Bill Cody, Jr.

Bill Cody, Jr.

Bill Cody, Jr. (April 18 1925 - August 11 1989) was an American motion picture child actor.

Born William Joseph Cody, Jr. in Los Angeles, California, where his father Bill Cody was a cowboy star of B-movie westerns, the youngster was reportedly 7 years old when he accompanied his father on a personal appearance tour throughout the United States. Bill Cody, Jr. was nine years old when he began appearing in films, the first four of which were with his father.

Ray Kirkwood Productions

Billed simply as "Billy, Jr." for his first screen appearance, a featured role in Ray Kirkwood's first Bill Cody western, "Frontier Days", released late in 1934 by Spectrum Pictures, the 9-year-old was cast as the younger brother of leading lady Ada Ince. As fresh Bart Wilson, whose father is murdered by despicable outlaws seeking control of the family ranch, Billy delivered a lively performance which prompted Kirkwood to include him in future Cody westerns. He was his father's virtual co-star in "The Vanishing Riders", a delightful entry in the series, in which both Codys masquerade as ghost riders to demoralize a superstitious gang of rustlers led by Wally Wales. By the time he appeared in his father's final Spectrum release, "Outlaws of the Range", such trade publications as "Film Daily" were commenting on his "fine, natural performance, which should win him a legion of fans." [ "Film Daily", April 8, 1936 ]

Both Codys made personal appearances with a wild west show in 1935, after which Ray Kirkwood announced plans for a 1936-37 series of eight westerns co-starring the father and son. In February 1936, production on the first film in the new series, "The Reckless Buckarooo", was halted when an altercation between Kirkwood and his backer - Monarch Laboratories - reportedly resulted in the producer's being removed from the set and replaced by director Harry Fraser. By the first of March, Fraser had finished shooting the picture, but Kirkwood could not secure financing for the continuation of the series. An exceptionally likable western, "The Reckless Buckaroo" proved to be Bill Cody's final starring role and the last time the father and son worked together. [ "Hollywood Reporter" February 27, 1936. ]

Film Work from 1937 to 1942

In 1937, Bill, Jr. was cast in an important featured role in a Monogram Tom Keene western, "Romance of the Rockies", followed by a bit in the short subject, "Our Gang Follies of 1938". A potentially major development was his signing to appear in MGM's "Girl of the Golden West", portraying Nelson Eddy's role as a child in the opening sequences. The biographical information sheet filled out for young Cody upon his arrival at MGM in February, 1938, indicated that he was a junior high school student who enjoyed history, was an active Boy Scout, lived with his parents and brother in a California bungalow, enjoyed eating filet mignon, liked to swim and play baseball, had been interviewed on NBC, and had "made personal appearances with Daddy since 3 years old." [ Metro-Goldwyn-Mayer Corporation, Biographical Information: Bill Cody, Jr., February 9, 1938. ]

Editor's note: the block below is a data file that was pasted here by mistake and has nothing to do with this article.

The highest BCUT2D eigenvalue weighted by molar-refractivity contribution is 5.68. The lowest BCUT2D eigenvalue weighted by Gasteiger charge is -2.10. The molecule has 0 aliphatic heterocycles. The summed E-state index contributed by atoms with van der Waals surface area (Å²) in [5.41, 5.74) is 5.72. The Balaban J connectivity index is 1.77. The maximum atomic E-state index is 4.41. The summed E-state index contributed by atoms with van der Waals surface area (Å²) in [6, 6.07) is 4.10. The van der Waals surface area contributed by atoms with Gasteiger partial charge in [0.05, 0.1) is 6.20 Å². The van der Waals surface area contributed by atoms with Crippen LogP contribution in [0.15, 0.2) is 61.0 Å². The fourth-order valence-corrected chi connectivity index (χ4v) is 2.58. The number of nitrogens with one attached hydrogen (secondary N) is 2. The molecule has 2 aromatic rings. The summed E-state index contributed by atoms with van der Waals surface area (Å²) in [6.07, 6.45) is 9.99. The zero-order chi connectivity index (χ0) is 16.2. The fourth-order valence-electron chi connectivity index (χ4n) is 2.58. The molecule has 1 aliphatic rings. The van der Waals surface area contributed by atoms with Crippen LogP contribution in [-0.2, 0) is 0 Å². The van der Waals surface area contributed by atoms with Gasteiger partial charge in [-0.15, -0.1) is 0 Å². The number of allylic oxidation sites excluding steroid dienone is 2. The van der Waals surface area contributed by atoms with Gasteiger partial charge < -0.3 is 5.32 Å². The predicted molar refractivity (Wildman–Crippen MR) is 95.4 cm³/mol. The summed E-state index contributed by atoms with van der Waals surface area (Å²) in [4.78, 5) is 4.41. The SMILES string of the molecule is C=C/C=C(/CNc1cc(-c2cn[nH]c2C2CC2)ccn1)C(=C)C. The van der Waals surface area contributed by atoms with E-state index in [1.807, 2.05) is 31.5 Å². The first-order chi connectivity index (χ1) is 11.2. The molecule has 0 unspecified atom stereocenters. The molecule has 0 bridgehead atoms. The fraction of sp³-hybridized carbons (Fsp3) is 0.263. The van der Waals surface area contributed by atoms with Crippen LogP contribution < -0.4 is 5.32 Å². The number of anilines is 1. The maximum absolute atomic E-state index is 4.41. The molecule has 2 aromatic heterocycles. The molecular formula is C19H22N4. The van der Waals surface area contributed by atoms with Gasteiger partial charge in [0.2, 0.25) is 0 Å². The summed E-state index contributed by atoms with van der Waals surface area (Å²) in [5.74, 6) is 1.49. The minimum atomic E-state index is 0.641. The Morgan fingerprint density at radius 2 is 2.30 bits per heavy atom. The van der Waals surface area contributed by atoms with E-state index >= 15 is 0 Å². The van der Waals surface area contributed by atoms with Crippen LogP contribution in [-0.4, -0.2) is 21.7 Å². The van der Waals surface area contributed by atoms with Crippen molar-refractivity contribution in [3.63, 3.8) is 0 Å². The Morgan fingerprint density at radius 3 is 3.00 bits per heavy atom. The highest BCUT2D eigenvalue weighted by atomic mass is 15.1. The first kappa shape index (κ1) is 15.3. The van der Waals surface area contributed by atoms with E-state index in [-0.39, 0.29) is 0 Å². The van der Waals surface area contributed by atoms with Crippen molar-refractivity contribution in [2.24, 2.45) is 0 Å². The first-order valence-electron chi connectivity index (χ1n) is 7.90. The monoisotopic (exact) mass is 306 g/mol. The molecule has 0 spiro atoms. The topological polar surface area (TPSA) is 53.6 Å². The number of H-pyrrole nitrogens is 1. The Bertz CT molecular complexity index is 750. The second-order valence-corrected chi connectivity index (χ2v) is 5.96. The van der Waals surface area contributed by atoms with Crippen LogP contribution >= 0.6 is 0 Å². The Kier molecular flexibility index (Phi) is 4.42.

Unfortunately, Cody, Jr.'s fine work in "Girl of the Golden West" did not lead to other roles at MGM. He was cast in a good supporting role in a fast-paced Universal serial, "The Oregon Trail", with Johnny Mack Brown and Fuzzy Knight, followed by two features with the same two cowboy actors, "Desperate Trails" and "Badman From Red Butte". While at Universal, he was cast as "Skeets Scanlon" in the serial, "Scouts to the Rescue", and he was seen in one sequence of the James Stewart-Marlene Dietrich favorite, "Destry Rides Again". There was also a bit in "Risky Business", with George Raft.

Bill, Jr. was featured in Charles Starrett's "Two-Fisted Rangers" at Columbia, briefly appeared in another Universal serial, "Sky Raiders" and has been reported as being in the PRC western, "Raiders of the West". [ Adams, Les and Buck Rainy. "Shoot 'em Ups" 1980. Arlington Press, New Rochelle, New York. ]

In 1942, Bill Cody, Jr. joined the United States military, serving in World War II. After the war, he did not return to film work. It is believed his wartime experiences profoundly affected him and he never returned to acting.

Bill Cody, Jr., profoundly depressed after the passing of his wife of forty years, committed suicide in 1989 and was interred in the Forest Lawn - Hollywood Hills Cemetery in Los Angeles.


External links

* [ Biography of Bill Cody and Bill Cody Jr.]
* [ Internet Movie Database listing]

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